Speciation is a continuous process during which genetic changes gradually accumulate in the genomes of diverging species. Recent studies have documented highly heterogeneous differentiation landscapes, with distinct regions of elevated differentiation (differentiation islands) widespread across genomes. However, it remains unclear which processes drive the evolution of differentiation islands; how the differentiation landscape evolves as speciation advances; and ultimately, how differentiation islands are related to speciation. Here, we addressed these questions based on population genetic analyses of 200 resequenced genomes from 10 populations of four Ficedula flycatcher sister species. We show that a heterogeneous differentiation landscape starts emerging among populations within species, and differentiation islands evolve recurrently in the very same genomic regions among independent lineages. Contrary to expectations from models that interpret differentiation islands as genomic regions involved in reproductive isolation that are shielded from gene flow, patterns of sequence divergence (d(xy) and relative node depth) do not support a major role of gene flow in the evolution of the differentiation landscape in these species. Instead, as predicted by models of linked selection, genome-wide variation in diversity and differentiation can be explained by variation in recombination rate and the density of targets for selection. We thus conclude that the heterogeneous landscape of differentiation in Ficedula flycatchers evolves mainly as the result of background selection and selective sweeps in genomic regions of low recombination. Our results emphasize the necessity of incorporating linked selection as a null model to identify genome regions involved in adaptation and speciation.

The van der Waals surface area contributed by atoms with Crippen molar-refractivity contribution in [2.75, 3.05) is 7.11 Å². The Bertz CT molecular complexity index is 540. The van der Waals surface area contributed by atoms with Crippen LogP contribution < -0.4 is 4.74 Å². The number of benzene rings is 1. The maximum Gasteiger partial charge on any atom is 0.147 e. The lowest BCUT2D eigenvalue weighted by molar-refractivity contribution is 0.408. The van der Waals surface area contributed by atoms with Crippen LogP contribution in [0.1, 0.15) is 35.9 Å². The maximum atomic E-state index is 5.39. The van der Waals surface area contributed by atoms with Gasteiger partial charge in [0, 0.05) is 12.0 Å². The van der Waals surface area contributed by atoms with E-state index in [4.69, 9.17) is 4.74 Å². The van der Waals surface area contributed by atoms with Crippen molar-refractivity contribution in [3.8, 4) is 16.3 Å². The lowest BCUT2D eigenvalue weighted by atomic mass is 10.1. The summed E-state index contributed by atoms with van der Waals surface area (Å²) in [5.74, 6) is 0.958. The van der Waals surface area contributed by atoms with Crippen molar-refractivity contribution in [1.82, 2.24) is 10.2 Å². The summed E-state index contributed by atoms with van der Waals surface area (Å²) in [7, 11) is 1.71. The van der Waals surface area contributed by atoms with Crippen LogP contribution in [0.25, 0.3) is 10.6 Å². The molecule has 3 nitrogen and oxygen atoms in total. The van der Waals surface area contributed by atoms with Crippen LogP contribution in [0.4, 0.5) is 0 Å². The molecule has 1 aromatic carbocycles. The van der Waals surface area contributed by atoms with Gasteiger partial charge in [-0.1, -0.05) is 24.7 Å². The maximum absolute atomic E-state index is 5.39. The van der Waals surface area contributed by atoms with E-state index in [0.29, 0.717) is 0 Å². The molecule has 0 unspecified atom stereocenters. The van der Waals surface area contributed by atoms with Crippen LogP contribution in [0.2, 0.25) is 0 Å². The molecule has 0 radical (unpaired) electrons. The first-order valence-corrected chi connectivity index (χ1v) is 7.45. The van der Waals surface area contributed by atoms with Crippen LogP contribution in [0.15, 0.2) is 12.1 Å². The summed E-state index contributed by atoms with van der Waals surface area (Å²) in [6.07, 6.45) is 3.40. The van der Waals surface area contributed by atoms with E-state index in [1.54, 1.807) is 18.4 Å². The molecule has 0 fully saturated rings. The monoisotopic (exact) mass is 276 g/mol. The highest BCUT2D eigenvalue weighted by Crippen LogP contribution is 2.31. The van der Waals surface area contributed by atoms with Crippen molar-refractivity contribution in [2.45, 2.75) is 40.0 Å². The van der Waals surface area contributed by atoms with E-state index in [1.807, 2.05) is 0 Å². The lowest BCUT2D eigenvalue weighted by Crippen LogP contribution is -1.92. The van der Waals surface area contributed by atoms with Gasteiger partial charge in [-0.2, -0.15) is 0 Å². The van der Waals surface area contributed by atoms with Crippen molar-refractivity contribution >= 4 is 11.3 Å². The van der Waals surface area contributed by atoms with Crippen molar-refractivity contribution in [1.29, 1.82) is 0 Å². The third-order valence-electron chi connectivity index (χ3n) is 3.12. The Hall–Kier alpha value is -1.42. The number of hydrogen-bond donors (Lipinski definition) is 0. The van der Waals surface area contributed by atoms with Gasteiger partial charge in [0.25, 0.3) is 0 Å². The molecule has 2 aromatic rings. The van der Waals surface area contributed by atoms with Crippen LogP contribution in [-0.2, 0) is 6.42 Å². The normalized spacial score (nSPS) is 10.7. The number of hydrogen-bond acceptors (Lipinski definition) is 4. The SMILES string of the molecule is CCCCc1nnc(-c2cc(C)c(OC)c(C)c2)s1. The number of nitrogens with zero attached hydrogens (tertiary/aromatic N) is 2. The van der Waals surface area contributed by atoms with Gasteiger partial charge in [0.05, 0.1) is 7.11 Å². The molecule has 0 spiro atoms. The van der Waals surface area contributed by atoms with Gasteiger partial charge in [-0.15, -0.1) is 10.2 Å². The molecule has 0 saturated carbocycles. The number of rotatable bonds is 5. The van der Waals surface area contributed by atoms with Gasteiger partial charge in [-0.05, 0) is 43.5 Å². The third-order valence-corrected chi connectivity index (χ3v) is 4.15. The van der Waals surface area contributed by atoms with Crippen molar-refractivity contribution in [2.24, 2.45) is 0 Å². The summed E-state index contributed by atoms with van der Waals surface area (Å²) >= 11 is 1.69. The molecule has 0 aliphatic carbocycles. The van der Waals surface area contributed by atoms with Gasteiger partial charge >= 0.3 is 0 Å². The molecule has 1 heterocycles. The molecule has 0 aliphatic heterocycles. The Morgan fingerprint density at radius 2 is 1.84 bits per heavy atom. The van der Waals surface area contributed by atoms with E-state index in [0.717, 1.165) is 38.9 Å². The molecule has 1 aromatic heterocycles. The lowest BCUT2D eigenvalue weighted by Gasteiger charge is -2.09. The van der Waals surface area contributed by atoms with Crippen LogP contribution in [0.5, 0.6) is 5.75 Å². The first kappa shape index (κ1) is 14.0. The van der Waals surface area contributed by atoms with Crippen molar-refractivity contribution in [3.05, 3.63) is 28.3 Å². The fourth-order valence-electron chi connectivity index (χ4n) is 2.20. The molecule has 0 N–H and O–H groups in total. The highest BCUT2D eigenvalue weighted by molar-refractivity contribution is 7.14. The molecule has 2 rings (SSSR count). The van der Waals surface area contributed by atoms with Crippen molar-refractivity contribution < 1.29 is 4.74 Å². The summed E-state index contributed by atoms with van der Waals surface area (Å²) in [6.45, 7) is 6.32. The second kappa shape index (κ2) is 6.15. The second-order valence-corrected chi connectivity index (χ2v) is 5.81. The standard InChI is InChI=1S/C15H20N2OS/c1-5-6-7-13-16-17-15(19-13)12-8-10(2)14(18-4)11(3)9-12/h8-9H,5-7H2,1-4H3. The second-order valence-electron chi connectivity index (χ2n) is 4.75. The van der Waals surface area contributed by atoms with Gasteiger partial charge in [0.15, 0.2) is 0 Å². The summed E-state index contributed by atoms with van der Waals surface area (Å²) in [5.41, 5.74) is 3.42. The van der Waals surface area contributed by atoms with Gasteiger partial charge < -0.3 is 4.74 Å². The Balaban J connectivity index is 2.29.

Sciban M.,Bird Protection and Study Society of Serbia | Markovic A.,Society For Biological Research Sergej D Matvejev | Lukic D.,Society For Biological Research Sergej D Matvejev | Milicic D.,Bird Protection and Study Society of Serbia | Milicic D.,University of Belgrade
North-Western Journal of Zoology | Year: 2014

Autumn populations of two large branchiopod species, Branchinecta orientalis and Chirocephalus diaphanus in the area of southern part of Central European Lowlands (Pannonian Plain) are here reported for the first time. During surveys carried out in 2007-2013, autumn populations were observed in November 2009 (C. diaphanus) and in October 2012 (B. orientalis). Autumn specimens were smaller compared to those caught in spring. Although the two species were found in the same area, their habitats were spatially separated: B. orientalis was recorded only in the soda lake Rusanda, while C. diaphanus was found only in small ephemeral ponds placed over the surrounding meadows. Appearance of autumn populations point to the ecologically tolerant character of these species, and suggests they are able to tolerate lower temperatures during growth. © NwjZ, Oradea, Romania, 2014.


Fehervari P.,Szent Istvan University | Fehervari P.,Red footed Falcon Conservation Working Group | Solt S.,Red footed Falcon Conservation Working Group | Palatitz P.,Red footed Falcon Conservation Working Group | And 6 more authors.
Animal Conservation | Year: 2012